The first snowstorm of the season hit Minot Thursday, but residents and other travelers wasted no time getting back to business as usual Friday.
Gene Mallory was busy snowblowing his driveway on Fourth Street Southwest Friday afternoon. Mallory said the moisture in the snow made removing it somewhat difficult, not only because it made the snow heavier, but also because all that moisture was freezing and hardening the snow's surface. Mallory had to break the snow apart into chunks so he wouldn't damage his snowblower.
Despite saying he would have preferred a more mild beginning to the winter like last year, he did note some positive aspects about the snowfall.
Dan Felder/MDN --
Gene Mallory clears his driveway on Fourth Street Southwest with a snowblower Friday afternoon. Mallory said just about everyone in his neighborhood either uses a snowblower or skid-steer loader to clear out snow after a storm.
"We would have preferred to have last year's winter, but (the snow) is gonna be good for everybody. You know, this will put moisture back into the ground," Mallory said. "Hopefully it will, up there at Lake Darling ... maybe it will raise the lake a little bit, they'll be able to flush out the river a little better, or have water to flush out the river, which would be good.
"And actually, even though it's a lot of snow, one thing, it's created some employment for the snowblower guys."
Mallory is a retiree, so he and his wife, Sue, stayed put in their home during Thursday's storm before emerging on Friday to clear out their driveway. He said everyone in their neighborhood either has a snowblower or a skid-steer loader, so snow removal isn't a problem.
"The only thing I can say, if anybody doesn't have a snowblower, they're stupid," Mallory said with a laugh. "Shovels are all right, but they're better left hanging in the garage."
Wayne Holzapfel, from Indian Head, Sask., was in Minot for the weekend to do some shopping. He arrived in Minot around 1 p.m. Friday and said he hadn't heard about the storm until a border guard mentioned it as he was coming down.
"The roads were pretty fair until we got near Minot, then of course there was snow and ice and it was kind of surprising," Holzapfel said. "We don't have any snow in Saskatchewan right now."
Holzapfel said he's used to this kind of weather, but it normally doesn't happen until a little later in the year.
"The first snowfall always takes a little bit of getting used to," Holzapfel said.
Other than one icy corner near Dakota Square Mall that almost sent Holzapfel into the ditch, he said he hadn't had much of a problem navigating the roads.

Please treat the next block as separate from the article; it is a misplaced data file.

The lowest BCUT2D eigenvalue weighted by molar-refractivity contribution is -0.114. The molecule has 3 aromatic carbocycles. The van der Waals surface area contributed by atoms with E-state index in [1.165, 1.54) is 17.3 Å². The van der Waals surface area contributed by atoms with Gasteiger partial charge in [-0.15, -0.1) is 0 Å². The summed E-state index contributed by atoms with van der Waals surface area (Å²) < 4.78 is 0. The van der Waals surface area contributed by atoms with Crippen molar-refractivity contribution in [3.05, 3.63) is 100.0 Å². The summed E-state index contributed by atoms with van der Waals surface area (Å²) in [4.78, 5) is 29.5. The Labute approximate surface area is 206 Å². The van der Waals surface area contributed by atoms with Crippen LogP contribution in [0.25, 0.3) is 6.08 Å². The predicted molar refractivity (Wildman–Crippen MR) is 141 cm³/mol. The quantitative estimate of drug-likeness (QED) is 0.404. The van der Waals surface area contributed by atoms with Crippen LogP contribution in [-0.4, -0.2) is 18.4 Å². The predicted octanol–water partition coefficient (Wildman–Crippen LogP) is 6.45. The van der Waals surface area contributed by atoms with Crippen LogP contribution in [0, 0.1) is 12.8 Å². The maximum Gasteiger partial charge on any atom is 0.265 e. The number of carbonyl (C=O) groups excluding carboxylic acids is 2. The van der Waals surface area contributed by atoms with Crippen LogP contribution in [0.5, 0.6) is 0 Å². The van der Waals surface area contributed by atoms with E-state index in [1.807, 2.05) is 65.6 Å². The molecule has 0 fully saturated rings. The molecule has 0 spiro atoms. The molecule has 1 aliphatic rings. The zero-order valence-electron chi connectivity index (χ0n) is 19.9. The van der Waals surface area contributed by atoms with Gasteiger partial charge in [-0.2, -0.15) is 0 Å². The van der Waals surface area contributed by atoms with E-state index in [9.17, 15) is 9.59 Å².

Lance Knaup, a salesman at Ryan Chevrolet, said the winter weather had given him plenty of chances to get acquainted with his fellow travellers the past few days.
"I've already had to push three people out and myself, I got pushed out twice already," Knaup said. "Spring's only five months away."
Knaup said he can handle the cold, as evidenced by the fact that he was digging into some ice cream at his booth in Dakota Square Mall when most people would probably be sipping a hot chocolate. It's the snow he doesn't care for, because it makes everything wet and dirty and doesn't exactly present ideal conditions for customers to take a test drive in.
It was his birthday on Thursday, so instead of going out for a bite to eat, Knaup took advantage of the weather to watch some movies. Although the weather kept him indoors on his birthday, he said it didn't stop a few die-hard customers from kicking the tires at Ryan Chevrolet.
"If somebody comes in on a day like yesterday, or even today, they're pretty serious," Knaup said. "It's just a little scary to go on a demo drive."
While the snow might keep most people off the lot, Knaup said bringing some cars into the mall is a good way to let customers look in a more comfortable environment.
"That's why we do things like this, you know, get them out here," Knaup said. "It's warm in the mall, you can look at a couple cars and visit and let us know if you have anything you're looking for."
Neal Prichard, the manager of Harlow's Bus Service in Bismarck, was also in Minot on a shopping trip, and said he takes this kind of weather in stride. While the snow hit Bismarck later in the day Thursday than Minot, he said the results were much the same.
"I was out on the routes at three-thirty this morning in Bismarck checking all the routes because we have three individuals, me included, that drive out into the country on specific routes just to see if they're passable," Prichard said. "And in most cases they weren't. So we ended up not only canceling the bus routes today in Bismarck, but they canceled school for the first time in like, 15 years."
Prichard and his family were planning on coming to Minot this weekend anyway, so once U.S. Highway 83 opened around noon, they left shortly afterwards. There were some areas on the drive up that forced them to slow down, but they were able to make it to Minot in one piece and hit the mall.
"It was snow-packed, bad visibility with some wind yet. And then really the worst of it was Coleharbor up to Minot. The 16-mile corner out there, the junction of (U.S. Highway) 23 all the way in was solid snow-pack and there were lots of cars in the ditch, and one was overturned," Prichard said. "You could tell why they closed the road. There were a couple spots by Max there that the drift was as tall as your car."
The Highway Patrol said that while there were several accidents Friday, there were no injuries, including the accident involving the overturned car.
While Prichard would prefer a mild winter, he said dealing with winter weather comes with living in North Dakota, and facing adverse weather conditions with a positive attitude is half the battle.